No one would mistake Courtroom Nine in the federal courthouse, where the Boston Marathon bomber trial is underway, for a piano bar.
Those in the witness box, testifying how the bombs blew off their limbs or drained life from their loved ones, have moved many in the courtroom to tears.
But a moment comes every so often when the relentlessly grim proceedings are halted and the atmosphere is suddenly and improbably transformed into that of a cocktail lounge.
When Judge George A. O’Toole Jr., who is presiding over the trial, calls the lawyers for a sidebar, he wants to prevent the jury and reporters from overhearing their discussions. So an attendant flips on the sound system.
Suddenly Courtroom Nine fills with the arabesques of Art Tatum, the great jazz pianist. His fingers fly up and down the keyboard. One day he might be playing “Body and Soul,” the next, “Love For Sale.” Lately, “Have You Met Ms. Jones?” has become part of the repertoire.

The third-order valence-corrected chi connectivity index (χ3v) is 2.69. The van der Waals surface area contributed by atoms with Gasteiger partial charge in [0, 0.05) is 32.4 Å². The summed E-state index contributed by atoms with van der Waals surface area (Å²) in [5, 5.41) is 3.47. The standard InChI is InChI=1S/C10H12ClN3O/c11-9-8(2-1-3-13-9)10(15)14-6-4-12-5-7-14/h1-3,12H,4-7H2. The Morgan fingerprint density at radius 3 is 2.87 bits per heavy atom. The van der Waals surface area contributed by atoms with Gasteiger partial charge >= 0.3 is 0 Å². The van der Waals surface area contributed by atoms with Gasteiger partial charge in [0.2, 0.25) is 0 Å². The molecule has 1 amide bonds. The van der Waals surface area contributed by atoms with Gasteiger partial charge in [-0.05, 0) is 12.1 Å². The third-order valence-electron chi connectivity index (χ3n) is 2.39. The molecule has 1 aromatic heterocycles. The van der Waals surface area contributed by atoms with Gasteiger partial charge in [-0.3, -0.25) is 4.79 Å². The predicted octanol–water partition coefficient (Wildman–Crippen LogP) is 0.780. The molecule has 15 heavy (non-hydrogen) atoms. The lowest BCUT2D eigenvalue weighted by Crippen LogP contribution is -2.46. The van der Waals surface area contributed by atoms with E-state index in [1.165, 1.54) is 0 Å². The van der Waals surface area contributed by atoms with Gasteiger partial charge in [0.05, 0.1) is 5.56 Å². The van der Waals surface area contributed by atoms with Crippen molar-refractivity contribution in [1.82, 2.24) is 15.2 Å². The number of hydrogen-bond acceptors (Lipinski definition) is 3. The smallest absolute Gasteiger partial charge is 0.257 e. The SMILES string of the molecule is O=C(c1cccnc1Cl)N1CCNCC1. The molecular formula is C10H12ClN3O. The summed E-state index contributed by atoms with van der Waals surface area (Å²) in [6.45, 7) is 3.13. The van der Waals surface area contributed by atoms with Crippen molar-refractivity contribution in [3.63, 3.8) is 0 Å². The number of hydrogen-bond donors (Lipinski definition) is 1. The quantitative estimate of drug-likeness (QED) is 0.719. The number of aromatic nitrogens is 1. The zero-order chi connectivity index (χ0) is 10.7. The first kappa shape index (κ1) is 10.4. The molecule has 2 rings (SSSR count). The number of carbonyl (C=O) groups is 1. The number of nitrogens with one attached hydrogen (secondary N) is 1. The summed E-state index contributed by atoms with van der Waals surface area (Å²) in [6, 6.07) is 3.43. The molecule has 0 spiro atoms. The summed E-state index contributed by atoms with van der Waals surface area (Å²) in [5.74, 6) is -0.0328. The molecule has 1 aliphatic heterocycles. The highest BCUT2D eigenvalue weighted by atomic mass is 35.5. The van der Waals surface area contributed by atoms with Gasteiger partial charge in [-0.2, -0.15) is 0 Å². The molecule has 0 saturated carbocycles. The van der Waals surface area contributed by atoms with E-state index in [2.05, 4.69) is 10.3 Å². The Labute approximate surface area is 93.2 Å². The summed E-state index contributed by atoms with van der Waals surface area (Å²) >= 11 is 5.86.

Initially the music was jarring. But it is wonderfully soulful, so graceful and light that it has a way of diverting the mind and even lifting the spirits.
Judge O’Toole selects the music himself, said a courthouse denizen, who wished to remain anonymous. The judge, a laconic and no-nonsense jurist, is a jazz fan, it turns out. And he plays the trumpet. He was appointed to the bench 20 years ago by a saxophone-playing president, Bill Clinton.
Mr. Tatum, who was nearly blind and largely self-taught, died in 1956 at age 47. He is one of Judge O’Toole’s personal favorites. But that is not the only reason he airs Tatum tunes in the courtroom.
“He felt jazz was the appropriate music, as an original American music style, to be played in an American courtroom,” the court denizen said.
Courtroom Nine is one of five, out of 27, in the John Joseph Moakley United States Courthouse that has the technology to play music; the other 22 still can play only white noise. But that is changing. As the systems are upgraded, the others will be gradually able to play music, too, raising the possibility that someday one may hear a cacophony of sounds and styles as each judge spins his own favorite discs.
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